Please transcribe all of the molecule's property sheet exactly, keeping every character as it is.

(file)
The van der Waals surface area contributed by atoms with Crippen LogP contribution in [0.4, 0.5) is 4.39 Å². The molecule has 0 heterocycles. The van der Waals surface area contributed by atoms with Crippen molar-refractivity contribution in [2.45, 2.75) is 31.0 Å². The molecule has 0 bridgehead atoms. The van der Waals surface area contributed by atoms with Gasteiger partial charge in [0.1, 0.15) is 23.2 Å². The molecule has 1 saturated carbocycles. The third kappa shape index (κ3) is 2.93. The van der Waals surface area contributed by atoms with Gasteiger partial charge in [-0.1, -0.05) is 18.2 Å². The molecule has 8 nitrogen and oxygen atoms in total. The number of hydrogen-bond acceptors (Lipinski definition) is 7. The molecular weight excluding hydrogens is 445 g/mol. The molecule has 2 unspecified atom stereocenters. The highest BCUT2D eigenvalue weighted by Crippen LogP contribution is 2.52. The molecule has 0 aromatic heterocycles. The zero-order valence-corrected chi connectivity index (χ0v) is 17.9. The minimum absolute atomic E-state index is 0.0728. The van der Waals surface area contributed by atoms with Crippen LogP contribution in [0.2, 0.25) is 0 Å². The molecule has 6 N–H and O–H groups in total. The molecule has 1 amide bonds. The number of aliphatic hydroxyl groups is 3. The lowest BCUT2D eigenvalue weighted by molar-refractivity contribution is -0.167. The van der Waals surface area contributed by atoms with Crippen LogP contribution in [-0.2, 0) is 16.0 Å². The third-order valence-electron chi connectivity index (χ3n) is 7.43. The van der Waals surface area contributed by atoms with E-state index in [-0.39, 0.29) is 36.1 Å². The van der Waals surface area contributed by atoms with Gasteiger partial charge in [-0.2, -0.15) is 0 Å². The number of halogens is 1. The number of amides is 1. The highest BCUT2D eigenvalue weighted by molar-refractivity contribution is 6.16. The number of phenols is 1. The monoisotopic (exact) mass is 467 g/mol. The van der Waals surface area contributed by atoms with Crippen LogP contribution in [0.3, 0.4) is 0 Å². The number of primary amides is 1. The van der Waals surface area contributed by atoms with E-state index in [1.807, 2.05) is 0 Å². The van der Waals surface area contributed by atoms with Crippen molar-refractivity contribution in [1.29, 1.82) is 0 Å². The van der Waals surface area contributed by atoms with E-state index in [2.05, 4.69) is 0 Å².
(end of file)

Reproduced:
The van der Waals surface area contributed by atoms with Crippen LogP contribution in [0.4, 0.5) is 4.39 Å². The molecule has 0 heterocycles. The van der Waals surface area contributed by atoms with Crippen molar-refractivity contribution in [2.45, 2.75) is 31.0 Å². The molecule has 0 bridgehead atoms. The van der Waals surface area contributed by atoms with Gasteiger partial charge in [0.1, 0.15) is 23.2 Å². The molecule has 1 saturated carbocycles. The third kappa shape index (κ3) is 2.93. The van der Waals surface area contributed by atoms with Gasteiger partial charge in [-0.1, -0.05) is 18.2 Å². The molecule has 8 nitrogen and oxygen atoms in total. The number of hydrogen-bond acceptors (Lipinski definition) is 7. The molecular weight excluding hydrogens is 445 g/mol. The molecule has 2 unspecified atom stereocenters. The highest BCUT2D eigenvalue weighted by Crippen LogP contribution is 2.52. The molecule has 0 aromatic heterocycles. The zero-order valence-corrected chi connectivity index (χ0v) is 17.9. The minimum absolute atomic E-state index is 0.0728. The van der Waals surface area contributed by atoms with Crippen LogP contribution in [0.2, 0.25) is 0 Å². The molecule has 6 N–H and O–H groups in total. The molecule has 1 amide bonds. The number of aliphatic hydroxyl groups is 3. The lowest BCUT2D eigenvalue weighted by molar-refractivity contribution is -0.167. The van der Waals surface area contributed by atoms with Crippen LogP contribution in [-0.2, 0) is 16.0 Å². The third-order valence-electron chi connectivity index (χ3n) is 7.43. The van der Waals surface area contributed by atoms with E-state index in [-0.39, 0.29) is 36.1 Å². The van der Waals surface area contributed by atoms with Gasteiger partial charge in [-0.2, -0.15) is 0 Å². The number of halogens is 1. The number of amides is 1. The highest BCUT2D eigenvalue weighted by molar-refractivity contribution is 6.16. The number of phenols is 1. The monoisotopic (exact) mass is 467 g/mol. The van der Waals surface area contributed by atoms with Crippen LogP contribution in [0.3, 0.4) is 0 Å². The number of primary amides is 1. The van der Waals surface area contributed by atoms with E-state index in [1.807, 2.05) is 0 Å². The van der Waals surface area contributed by atoms with Crippen molar-refractivity contribution in [1.29, 1.82) is 0 Å². The van der Waals surface area contributed by atoms with E-state index in [2.05, 4.69) is 0 Å².